What Exactly Is Property? Alt-Right Vs. Liberty

by | Aug 3, 2017

I was listening to a comedian talking about “stolen jokes” today.  It’s an interesting question for libertarians.  Is it wrong to steal jokes?  Should it be illegal?

Briefly, I think that most libertarians would say that stealing jokes should definitely not be illegal, though it might be wrong.  It might be appropriate for comedians to shun those among them who steal jokes, making it a socially unacceptable practice.  From the libertarian perspective, stealing jokes shouldn’t prompt and initiation of force, but it could still be treated as wrong.  I think this is a pretty standard libertarian conclusion.

What interests me is the question of property, and why we care about it.  Comedians feel like they “own” the jokes they create.  But do they?  According to strict libertarian theory, comedians don’t own jokes, because jokes can’t be owned.  A joke is an idea, and ideas aren’t scarce resources which can only be possessed by one person at a time.  A thousand comedians can all tell the same joke all at once, in a thousand different clubs around the world – there’s no initiation of force.  But, libertarians might be sympathetic to the idea that comedy audiences could decline the services of joke-stealers as an act of solidarity with their “victims”.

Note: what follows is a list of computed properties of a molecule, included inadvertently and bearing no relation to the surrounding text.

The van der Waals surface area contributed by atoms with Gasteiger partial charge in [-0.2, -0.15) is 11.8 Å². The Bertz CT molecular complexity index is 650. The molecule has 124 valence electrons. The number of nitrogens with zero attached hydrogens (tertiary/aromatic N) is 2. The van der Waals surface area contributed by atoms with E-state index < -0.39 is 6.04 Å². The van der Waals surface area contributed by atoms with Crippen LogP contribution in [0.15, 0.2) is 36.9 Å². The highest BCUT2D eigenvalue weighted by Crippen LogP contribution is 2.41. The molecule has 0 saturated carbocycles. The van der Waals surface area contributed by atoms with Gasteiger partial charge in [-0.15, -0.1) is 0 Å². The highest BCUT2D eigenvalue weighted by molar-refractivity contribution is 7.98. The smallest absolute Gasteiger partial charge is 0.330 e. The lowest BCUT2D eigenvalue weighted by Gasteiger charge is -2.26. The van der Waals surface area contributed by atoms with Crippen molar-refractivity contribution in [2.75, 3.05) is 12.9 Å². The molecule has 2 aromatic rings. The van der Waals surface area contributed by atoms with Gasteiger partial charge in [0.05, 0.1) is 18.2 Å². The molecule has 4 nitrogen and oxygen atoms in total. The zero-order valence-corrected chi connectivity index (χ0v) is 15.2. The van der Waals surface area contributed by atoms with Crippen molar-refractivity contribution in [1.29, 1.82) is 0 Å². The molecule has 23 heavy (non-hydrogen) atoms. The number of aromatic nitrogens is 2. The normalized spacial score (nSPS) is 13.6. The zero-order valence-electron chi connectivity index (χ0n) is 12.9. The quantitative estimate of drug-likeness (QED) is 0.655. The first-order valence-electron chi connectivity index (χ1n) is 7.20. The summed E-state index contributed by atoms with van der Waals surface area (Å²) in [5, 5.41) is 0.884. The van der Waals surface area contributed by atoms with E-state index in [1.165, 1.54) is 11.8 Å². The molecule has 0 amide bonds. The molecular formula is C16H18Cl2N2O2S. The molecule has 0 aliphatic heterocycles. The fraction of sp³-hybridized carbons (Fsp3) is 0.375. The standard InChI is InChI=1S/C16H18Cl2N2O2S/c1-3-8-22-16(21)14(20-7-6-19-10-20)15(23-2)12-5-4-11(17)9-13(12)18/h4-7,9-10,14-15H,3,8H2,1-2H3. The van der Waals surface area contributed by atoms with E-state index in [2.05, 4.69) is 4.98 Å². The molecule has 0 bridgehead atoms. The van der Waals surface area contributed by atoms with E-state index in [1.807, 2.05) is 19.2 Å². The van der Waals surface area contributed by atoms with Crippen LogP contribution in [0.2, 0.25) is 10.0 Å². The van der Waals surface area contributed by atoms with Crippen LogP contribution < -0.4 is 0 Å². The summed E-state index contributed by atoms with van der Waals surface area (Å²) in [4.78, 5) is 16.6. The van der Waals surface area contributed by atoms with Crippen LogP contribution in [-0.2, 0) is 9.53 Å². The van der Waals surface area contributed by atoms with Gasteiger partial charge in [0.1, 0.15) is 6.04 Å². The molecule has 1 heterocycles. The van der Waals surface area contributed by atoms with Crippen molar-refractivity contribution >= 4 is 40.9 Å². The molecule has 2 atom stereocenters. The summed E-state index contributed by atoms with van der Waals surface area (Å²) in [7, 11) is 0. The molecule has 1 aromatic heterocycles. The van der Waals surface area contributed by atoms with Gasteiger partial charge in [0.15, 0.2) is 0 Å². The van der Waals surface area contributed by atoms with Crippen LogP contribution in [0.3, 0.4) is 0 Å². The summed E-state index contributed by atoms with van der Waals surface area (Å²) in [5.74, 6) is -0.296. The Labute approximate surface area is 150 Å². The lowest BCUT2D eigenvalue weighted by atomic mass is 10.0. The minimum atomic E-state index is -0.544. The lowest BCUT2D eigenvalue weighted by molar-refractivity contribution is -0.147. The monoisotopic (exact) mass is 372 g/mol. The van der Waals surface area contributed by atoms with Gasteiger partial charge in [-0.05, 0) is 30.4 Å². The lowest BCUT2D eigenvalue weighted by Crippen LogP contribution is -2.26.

Why would this sentimental act be valid, if no actual property is stolen?  Why is there a moral imperative where libertarian ethics have already settled the legal question?

I think there are two different ways to conceive of property.  Curt Doolittle would probably agree with the basics of this analysis, but not my conclusion.

Comedians don’t like it when their jokes are stolen because what is being stolen from them isn’t real property, but social status.  The comedians worked hard – in addition to possessing natural talent – to create jokes with the expectation that these jokes would give them social status as popular (and rich) celebrities.  This incorporates the “aristo-propertarian” idea that a person’s natural qualities translated into real outcomes entitle that person to a certain status, and property is the quantification of this status.  This alt-right idea seems to be much older, and more intrinsic to what is traditionally called “human nature” (at least, according to them, of Europeans) than modern legal and philosophical norms pertaining to property.

This conception of property – and let’s discount the Doolittles of the world for a moment – seems to be intuitively understood, and indeed this intuition is probably what drives many people’s understanding of what property is and why it might be good.  The right defends capitalism and property rights on the basis of self-entitlement to the product of one’s labor.  The left critiques property rights on the basis of deconstructing the right’s notion of entitlement.  But libertarian property norms are subtly different, and I would argue that “markets” as we understand them operate according to functional libertarian norms of property.

Intuitive property is effectively social status, which is considered to be justly deserved because it is earned on the basis of relative merit.  “My jokes are funnier, so they’re more valuable to society, so I deserve social status.”  This is very close to the market phenomenon in a voluntary society in which the volition of consumers connects producers of valued goods and services to revenues and profits.  But, it’s not the same.